Of course, this begs the question: Is it possible that the damage to Franchesca’s bottom was caused by another dog?
Before getting to Dr. Werber’s response to this question, SBCAS’s response to Danielson’s question is cause for a couple of concerns. Why is the shelter segregating unaltered female dogs with unaltered male dogs? Moreover, why was a small, unaltered, female puppy “segregated” with “multiple” unaltered male dogs?
So, in trying to explain away Franchesca’s injury, it actually makes the shelter appear very irresponsible; even reckless. The goal is to reduce pet overpopulation. A shelter should understand that concept better than most. Moreover, by segregating female and male dogs in one area, they place them in a very precarious and dangerous situation.
Although the foregoing are legitimate concerns, Dr. Werber explained that even if a male dog was unaltered, it is unlikley (or, “not the norm”) for a male dog to sodomize a female dog. He has never seen it.
Giving SBCAS the benefit of the doubt by accepting that maybe another dog or “multiple dogs” sodomized Franchesca, I asked Dr. Werber if a male dog could cause the type of injury he observed Franchesca to have sustained. Significantly enough, he said “not to that extent.”
Based on this author’s interview with Dr. Werber, a highly regarded veterinarian, it would seem the culprit responsible for Franchesca’s injury was likely a human by use of some foreign object, or otherwise, and not by a canine, according to Dr. Werber. Furthermore, Corona’s account was probably accurate, which – if you recall – was first based on what she was told by Franchesca’s then-attending vet, Dr. Zielinski.
Also pertinent to note is that Dr. Zielinski spayed Franchesca – that is, he performed a surgical procedure while Franchesca was under general anesthesia – even though she was suffering from a horrific injury to her bum. According to Dr. Zielinski, he didn’t notice the injury because the area surrounding her sphincter was matted with feces-encrusted fur. If this was the case – which we have no reason to believe otherwise – SBCAS’s theory that “multiple male dogs most likely caused the injuries” seems somehow implausible, unless these dogs have human digits, or can manipulate their pads like fingers.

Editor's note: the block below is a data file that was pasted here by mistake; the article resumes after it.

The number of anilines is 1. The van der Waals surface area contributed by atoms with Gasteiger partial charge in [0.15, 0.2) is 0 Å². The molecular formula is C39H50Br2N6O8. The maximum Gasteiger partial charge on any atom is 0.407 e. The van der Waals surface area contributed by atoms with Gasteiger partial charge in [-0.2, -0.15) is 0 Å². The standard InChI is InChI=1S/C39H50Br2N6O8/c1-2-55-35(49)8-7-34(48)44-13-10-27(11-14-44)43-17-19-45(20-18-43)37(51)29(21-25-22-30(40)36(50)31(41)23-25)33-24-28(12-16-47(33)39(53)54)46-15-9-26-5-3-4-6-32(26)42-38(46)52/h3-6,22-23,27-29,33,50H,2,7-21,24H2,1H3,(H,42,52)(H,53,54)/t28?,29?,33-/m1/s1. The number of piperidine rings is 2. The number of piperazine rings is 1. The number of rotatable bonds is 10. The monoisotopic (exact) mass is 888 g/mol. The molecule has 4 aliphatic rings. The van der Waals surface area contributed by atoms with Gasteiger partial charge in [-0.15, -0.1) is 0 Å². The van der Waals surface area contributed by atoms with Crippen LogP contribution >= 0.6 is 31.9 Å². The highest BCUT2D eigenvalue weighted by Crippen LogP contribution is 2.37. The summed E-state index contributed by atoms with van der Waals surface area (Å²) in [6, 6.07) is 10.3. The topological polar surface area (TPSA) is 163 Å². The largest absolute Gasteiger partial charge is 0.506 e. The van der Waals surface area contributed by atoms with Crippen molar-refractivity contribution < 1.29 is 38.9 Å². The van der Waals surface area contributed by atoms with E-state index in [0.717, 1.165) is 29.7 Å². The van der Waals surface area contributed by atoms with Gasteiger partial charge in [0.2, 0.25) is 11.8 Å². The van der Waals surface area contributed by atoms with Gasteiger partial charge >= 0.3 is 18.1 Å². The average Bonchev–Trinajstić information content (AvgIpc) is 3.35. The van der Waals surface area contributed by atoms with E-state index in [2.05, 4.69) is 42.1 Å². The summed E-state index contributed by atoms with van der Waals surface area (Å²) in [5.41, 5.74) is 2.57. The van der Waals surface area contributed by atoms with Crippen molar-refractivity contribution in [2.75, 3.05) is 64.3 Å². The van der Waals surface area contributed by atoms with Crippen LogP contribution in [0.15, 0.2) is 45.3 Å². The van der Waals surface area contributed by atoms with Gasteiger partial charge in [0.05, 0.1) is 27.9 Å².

Whether or not this follow-up article dispels any misgivings about whether or not Franchesca was sexually assaulted by a human, the good news is that Franchesca’s bottom is now “generally normal,” according to Dr. Werber, and he will continue to treat her conservatively.
You can follow Franchesca’s progress by visiting her facebook page, Franchesca’s Story.
Again, if you would like to read the original article about Franchesca, click here.
If you would like to continue receiving animal-related news, click on the “Subscribe” icon located at the top of this article.
Next, read Update on death row dog Artica: Animal rescue and the unsung heroes